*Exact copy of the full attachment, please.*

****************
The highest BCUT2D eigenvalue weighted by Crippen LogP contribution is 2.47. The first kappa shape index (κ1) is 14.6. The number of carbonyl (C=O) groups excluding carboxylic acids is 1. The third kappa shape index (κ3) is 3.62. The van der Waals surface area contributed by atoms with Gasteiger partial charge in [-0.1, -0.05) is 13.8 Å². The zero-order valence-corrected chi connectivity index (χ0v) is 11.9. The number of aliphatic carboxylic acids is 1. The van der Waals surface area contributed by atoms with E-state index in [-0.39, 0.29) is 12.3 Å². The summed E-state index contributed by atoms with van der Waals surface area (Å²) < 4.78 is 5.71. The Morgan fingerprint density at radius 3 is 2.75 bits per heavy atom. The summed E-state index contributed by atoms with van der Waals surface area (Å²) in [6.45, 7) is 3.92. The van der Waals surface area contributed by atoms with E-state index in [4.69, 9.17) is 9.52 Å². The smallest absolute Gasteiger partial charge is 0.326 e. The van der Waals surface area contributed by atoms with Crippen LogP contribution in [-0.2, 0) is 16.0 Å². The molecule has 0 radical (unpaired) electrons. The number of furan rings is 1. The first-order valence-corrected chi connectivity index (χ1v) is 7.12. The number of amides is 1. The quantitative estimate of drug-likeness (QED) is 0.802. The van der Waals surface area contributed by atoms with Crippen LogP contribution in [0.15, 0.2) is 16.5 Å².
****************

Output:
The highest BCUT2D eigenvalue weighted by Crippen LogP contribution is 2.47. The first kappa shape index (κ1) is 14.6. The number of carbonyl (C=O) groups excluding carboxylic acids is 1. The third kappa shape index (κ3) is 3.62. The van der Waals surface area contributed by atoms with Gasteiger partial charge in [-0.1, -0.05) is 13.8 Å². The zero-order valence-corrected chi connectivity index (χ0v) is 11.9. The number of aliphatic carboxylic acids is 1. The van der Waals surface area contributed by atoms with E-state index in [-0.39, 0.29) is 12.3 Å². The summed E-state index contributed by atoms with van der Waals surface area (Å²) < 4.78 is 5.71. The Morgan fingerprint density at radius 3 is 2.75 bits per heavy atom. The summed E-state index contributed by atoms with van der Waals surface area (Å²) in [6.45, 7) is 3.92. The van der Waals surface area contributed by atoms with E-state index in [4.69, 9.17) is 9.52 Å². The smallest absolute Gasteiger partial charge is 0.326 e. The van der Waals surface area contributed by atoms with Crippen LogP contribution in [-0.2, 0) is 16.0 Å². The molecule has 0 radical (unpaired) electrons. The number of furan rings is 1. The first-order valence-corrected chi connectivity index (χ1v) is 7.12. The number of amides is 1. The quantitative estimate of drug-likeness (QED) is 0.802. The van der Waals surface area contributed by atoms with Crippen LogP contribution in [0.15, 0.2) is 16.5 Å².